Tag Archives: school

A school is a school is a school…not!

When we knew we were shifting to Navi Mumbai, my first concern was a good school for my daughter. However, I saw that the area we were shifting to, had a number of reputed schools, so I was reassured. I decided a school was a school was a school. Any child in middle school has to start working hard and it really did not matter which school she is in. I found a reputed ICSE school – walking distance from home and I was happy.

However, three months down the line, as we are cramming for first term exams, I’m plagued with guilt. I feel that I should have researched a bit more about schools in the area.
Not that the current school is bad. Everyone seems to think its ok.

I mean if you are extremely academically oriented, this school is perfect. But we have always favoured a school that offers a more all-round education. I believe, a school is after-all the microcosm of society. Children learn social behaviour, they enjoy their childhood and somewhere in the process they also gain knowledge. If you ask me, a child learns from every little experience. You take them to participate in inter-school culturals – they learn. You have a carnival in school and involve the senior children in organizing the event – they learn a hell of a lot! If you have debates and JAM sessions, they prepare for the topics with enthusiasm – and before you know, they have learnt a whole lot more without even realising it. Or how about you ask them to work out a drama on a particular topic they are learning…say in history…how much fun is that!

For me, formal, academic, learning at school is a by-product. Whatever else they learn is what matters more.

So, here’s a reality check. My daughter’s current school has 4 tests a week. Two on Mondays and two on Fridays. It essentially screws up our weekend (among other things). Then they have maths teachers who write sums on the board and ask the students to copy, without really explaining the concepts to them. Copious notes are given on every topic in every subject and students are expected to memorize and vomit! Whatever happened to students understanding and writing it in their own words? I’ll tell you what happened – the students in this English medium school cannot speak English. In grade 7 they are not comfortable speaking the language. So they need to be spoon fed the answers!

However, by doing so, the school is completely curbing any kind of independent thinking. The children are not imaginative or intuitive. They feel helpless to learn if they do not have the answers.

Ok fine. Let’s accept that for the moment. What horrifies me more is that they have exams for art, music, general knowledge and…wait for it…value education!!

I mean…what?!

Why can’t the kids learn art for fun? They are actually given topics to prepare! What happened to spontaneity? What if the kid prefers shading and does not want to use colours? What if the child has a penchant for abstract drawings? Or, what if, the child’s drawing abilities stopped at stick figures? If you have to grade the child at all, why not give them the freedom to draw or create whatever they like. Creative expression. Mark them for the thought behind the art – not for the artwork itself. The point of art is freedom of expression – right?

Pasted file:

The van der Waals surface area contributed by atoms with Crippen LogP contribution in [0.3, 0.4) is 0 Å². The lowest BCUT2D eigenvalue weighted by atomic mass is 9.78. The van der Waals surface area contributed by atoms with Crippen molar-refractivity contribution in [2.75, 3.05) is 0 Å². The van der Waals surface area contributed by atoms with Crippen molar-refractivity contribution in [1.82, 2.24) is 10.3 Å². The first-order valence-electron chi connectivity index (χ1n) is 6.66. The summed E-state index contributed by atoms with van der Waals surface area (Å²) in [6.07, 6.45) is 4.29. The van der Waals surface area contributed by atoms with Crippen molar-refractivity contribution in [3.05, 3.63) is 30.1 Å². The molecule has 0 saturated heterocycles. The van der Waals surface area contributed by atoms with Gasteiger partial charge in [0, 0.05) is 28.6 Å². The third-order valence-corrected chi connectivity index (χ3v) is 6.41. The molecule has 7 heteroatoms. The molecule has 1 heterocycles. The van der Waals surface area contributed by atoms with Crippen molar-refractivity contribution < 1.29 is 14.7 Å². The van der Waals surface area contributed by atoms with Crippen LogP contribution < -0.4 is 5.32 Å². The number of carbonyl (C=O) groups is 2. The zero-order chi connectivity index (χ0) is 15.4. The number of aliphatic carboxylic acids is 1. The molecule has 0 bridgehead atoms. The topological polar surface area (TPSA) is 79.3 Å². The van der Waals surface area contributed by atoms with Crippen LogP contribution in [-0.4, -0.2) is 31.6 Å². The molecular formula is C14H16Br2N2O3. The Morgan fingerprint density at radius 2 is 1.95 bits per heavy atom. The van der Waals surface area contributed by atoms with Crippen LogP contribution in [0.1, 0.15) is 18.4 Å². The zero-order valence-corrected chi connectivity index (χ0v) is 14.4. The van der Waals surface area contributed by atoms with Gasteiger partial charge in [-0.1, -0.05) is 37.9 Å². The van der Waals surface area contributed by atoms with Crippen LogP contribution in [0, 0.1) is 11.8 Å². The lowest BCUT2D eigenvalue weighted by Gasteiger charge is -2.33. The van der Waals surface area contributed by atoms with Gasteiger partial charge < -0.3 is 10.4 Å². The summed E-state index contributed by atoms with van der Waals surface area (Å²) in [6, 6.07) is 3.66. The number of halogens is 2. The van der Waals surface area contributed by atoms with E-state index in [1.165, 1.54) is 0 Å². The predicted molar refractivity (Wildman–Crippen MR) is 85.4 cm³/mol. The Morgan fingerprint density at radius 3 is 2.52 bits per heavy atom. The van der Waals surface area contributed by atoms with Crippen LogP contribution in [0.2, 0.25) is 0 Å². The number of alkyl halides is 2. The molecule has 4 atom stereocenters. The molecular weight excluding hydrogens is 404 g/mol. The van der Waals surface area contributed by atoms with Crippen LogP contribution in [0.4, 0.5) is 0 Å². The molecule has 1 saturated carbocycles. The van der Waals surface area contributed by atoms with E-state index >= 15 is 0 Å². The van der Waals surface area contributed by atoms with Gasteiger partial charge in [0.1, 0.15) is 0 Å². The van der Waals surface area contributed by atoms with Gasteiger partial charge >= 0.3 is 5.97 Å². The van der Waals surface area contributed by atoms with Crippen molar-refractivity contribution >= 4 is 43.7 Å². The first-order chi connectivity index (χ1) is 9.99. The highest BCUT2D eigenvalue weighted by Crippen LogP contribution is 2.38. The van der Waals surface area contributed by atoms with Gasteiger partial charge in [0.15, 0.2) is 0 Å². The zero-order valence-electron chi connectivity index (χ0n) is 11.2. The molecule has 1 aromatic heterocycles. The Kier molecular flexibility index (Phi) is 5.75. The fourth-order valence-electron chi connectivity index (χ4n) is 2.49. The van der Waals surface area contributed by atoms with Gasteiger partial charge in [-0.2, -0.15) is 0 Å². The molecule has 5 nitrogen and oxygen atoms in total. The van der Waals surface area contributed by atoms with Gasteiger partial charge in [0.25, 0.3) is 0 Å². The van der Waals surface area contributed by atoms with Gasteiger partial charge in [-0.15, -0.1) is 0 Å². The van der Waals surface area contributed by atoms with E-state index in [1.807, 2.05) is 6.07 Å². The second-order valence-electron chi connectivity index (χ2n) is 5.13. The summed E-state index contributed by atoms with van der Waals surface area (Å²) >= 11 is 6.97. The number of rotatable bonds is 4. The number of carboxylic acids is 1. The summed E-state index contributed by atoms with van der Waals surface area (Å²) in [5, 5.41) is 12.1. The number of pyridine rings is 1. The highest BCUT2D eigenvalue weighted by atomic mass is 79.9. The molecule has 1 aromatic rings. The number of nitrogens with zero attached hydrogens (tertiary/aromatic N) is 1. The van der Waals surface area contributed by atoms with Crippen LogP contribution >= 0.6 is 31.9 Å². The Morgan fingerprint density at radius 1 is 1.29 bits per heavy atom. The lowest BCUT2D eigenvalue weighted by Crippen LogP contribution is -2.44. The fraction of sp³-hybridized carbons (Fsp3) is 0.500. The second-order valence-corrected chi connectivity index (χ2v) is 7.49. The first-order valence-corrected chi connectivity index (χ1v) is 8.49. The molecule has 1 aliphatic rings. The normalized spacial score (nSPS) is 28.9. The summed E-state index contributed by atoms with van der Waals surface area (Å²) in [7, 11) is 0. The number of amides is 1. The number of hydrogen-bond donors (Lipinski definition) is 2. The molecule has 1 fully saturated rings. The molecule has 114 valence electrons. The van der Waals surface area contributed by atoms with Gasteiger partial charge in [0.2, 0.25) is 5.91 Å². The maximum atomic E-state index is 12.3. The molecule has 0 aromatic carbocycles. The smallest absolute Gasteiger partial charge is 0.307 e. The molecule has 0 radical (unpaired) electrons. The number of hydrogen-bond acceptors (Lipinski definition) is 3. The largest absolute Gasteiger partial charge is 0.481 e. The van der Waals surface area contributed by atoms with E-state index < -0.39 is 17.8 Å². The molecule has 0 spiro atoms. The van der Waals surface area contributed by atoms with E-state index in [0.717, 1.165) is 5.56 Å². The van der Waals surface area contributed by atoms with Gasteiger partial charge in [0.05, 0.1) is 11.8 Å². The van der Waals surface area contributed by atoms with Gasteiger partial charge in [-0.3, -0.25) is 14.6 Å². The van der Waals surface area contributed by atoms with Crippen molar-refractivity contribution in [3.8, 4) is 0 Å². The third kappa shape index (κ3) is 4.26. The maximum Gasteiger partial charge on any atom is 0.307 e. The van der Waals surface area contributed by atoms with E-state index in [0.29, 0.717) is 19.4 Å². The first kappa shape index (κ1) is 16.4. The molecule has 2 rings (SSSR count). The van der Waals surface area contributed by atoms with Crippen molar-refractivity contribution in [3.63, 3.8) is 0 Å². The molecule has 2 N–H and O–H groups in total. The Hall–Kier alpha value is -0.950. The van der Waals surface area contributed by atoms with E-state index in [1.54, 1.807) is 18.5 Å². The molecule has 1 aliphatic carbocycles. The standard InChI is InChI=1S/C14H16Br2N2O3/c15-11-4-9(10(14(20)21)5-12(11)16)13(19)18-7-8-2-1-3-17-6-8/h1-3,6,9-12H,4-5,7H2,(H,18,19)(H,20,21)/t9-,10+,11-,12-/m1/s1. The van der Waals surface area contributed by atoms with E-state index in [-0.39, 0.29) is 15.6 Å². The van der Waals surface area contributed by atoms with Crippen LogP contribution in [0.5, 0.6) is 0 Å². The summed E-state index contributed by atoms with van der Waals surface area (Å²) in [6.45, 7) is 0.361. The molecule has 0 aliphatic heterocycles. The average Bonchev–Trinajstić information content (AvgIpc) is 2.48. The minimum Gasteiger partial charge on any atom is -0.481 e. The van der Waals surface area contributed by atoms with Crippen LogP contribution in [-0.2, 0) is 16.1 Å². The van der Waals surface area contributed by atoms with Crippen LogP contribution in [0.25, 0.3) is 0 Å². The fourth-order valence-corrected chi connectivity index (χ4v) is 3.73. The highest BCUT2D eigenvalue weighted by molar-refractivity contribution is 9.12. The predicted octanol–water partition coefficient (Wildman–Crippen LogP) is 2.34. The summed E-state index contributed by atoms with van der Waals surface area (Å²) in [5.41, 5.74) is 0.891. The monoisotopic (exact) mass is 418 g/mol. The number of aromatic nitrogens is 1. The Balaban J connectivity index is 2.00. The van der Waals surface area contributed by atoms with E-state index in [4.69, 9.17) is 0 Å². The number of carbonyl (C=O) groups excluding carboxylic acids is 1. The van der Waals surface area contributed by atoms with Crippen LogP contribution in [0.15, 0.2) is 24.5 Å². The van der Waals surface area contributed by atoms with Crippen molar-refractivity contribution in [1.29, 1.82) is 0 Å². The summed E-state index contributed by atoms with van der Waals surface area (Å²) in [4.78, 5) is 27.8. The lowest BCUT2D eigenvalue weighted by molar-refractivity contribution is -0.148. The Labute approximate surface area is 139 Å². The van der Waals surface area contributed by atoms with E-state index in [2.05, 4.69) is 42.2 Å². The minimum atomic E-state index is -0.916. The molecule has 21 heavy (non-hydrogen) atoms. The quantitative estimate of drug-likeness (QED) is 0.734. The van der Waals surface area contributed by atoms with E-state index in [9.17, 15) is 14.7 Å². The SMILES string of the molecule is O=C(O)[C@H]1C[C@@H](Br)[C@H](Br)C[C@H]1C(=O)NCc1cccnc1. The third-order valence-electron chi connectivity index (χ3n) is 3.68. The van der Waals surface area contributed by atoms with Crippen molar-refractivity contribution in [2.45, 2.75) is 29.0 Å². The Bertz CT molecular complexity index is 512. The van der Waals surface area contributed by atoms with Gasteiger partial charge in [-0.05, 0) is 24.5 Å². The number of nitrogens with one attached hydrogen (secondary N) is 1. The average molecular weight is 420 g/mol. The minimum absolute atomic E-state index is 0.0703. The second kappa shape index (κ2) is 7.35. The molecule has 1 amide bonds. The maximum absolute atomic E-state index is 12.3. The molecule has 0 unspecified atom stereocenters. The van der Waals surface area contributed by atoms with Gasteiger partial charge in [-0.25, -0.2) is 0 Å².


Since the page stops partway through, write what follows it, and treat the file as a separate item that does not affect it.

Ok. Let’s grudgingly grant them the art exam. But value education? This is not an exam subject. This is something, the child needs to imbibe and practice every single moment of their life. This is their foundation as human beings. As global citizens. However, in this school, they are given question and answers to memorise and write. In the meanwhile, outside the school gates, children unwrap chocolates and throw the wrappers right there.

General knowledge exam? How about making that a bit more fun? And having just a quiz and getting the kids excited about it a bit?

Music – kids are given a choice of 2 Hindi songs and one English song. They can opt for any one. And mind you, there is no like a ‘music period’ that the kids have during the week. These songs are sung during the school assembly. So if you happen to have learnt it…good for you! I mean, imagine a school with no music. Sad.

Wait. There’s more. So apparently when the kids are in grade 3 or 4, they are asked to choose a musical instrument. I’m not sure, but I think they are given a list of instruments like guitar, tabla flute etc and asked to choose one that they would like to learn. And then…wait for this…they have to LEARN IT THEMSELVES! So what the hell was all that select-your-instrument-process all about? What if I don’t want to learn an instrument from your list? What if I want to learn the Saxophone? Or what if musical instruments are not my thing. If you are not planning to teach in the school – why make the kids choose at all? I don’t get the point!